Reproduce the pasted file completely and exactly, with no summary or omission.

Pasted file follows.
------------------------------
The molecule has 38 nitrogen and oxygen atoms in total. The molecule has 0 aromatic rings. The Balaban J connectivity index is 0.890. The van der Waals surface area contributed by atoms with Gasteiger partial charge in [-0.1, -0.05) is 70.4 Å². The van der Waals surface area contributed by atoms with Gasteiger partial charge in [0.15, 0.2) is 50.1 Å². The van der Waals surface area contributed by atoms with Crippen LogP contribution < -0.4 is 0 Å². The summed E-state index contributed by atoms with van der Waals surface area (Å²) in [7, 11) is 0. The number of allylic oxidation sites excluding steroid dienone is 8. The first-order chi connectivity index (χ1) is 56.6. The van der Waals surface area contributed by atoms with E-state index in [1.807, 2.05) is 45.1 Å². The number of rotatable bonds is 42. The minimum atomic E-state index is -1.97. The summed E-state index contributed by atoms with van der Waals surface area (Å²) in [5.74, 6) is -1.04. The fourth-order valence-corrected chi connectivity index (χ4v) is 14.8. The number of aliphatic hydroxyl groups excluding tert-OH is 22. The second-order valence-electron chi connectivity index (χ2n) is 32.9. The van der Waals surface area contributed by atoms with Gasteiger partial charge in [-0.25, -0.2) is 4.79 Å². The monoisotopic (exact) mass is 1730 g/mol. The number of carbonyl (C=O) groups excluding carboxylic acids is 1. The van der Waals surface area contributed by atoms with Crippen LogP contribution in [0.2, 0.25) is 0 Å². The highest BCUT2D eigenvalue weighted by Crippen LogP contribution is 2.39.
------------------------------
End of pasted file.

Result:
The molecule has 38 nitrogen and oxygen atoms in total. The molecule has 0 aromatic rings. The Balaban J connectivity index is 0.890. The van der Waals surface area contributed by atoms with Gasteiger partial charge in [-0.1, -0.05) is 70.4 Å². The van der Waals surface area contributed by atoms with Gasteiger partial charge in [0.15, 0.2) is 50.1 Å². The van der Waals surface area contributed by atoms with Crippen LogP contribution < -0.4 is 0 Å². The summed E-state index contributed by atoms with van der Waals surface area (Å²) in [7, 11) is 0. The number of allylic oxidation sites excluding steroid dienone is 8. The first-order chi connectivity index (χ1) is 56.6. The van der Waals surface area contributed by atoms with E-state index in [1.807, 2.05) is 45.1 Å². The number of rotatable bonds is 42. The minimum atomic E-state index is -1.97. The summed E-state index contributed by atoms with van der Waals surface area (Å²) in [5.74, 6) is -1.04. The fourth-order valence-corrected chi connectivity index (χ4v) is 14.8. The number of aliphatic hydroxyl groups excluding tert-OH is 22. The second-order valence-electron chi connectivity index (χ2n) is 32.9. The van der Waals surface area contributed by atoms with Gasteiger partial charge in [-0.25, -0.2) is 4.79 Å². The monoisotopic (exact) mass is 1730 g/mol. The number of carbonyl (C=O) groups excluding carboxylic acids is 1. The van der Waals surface area contributed by atoms with Crippen LogP contribution in [0.2, 0.25) is 0 Å². The highest BCUT2D eigenvalue weighted by Crippen LogP contribution is 2.39.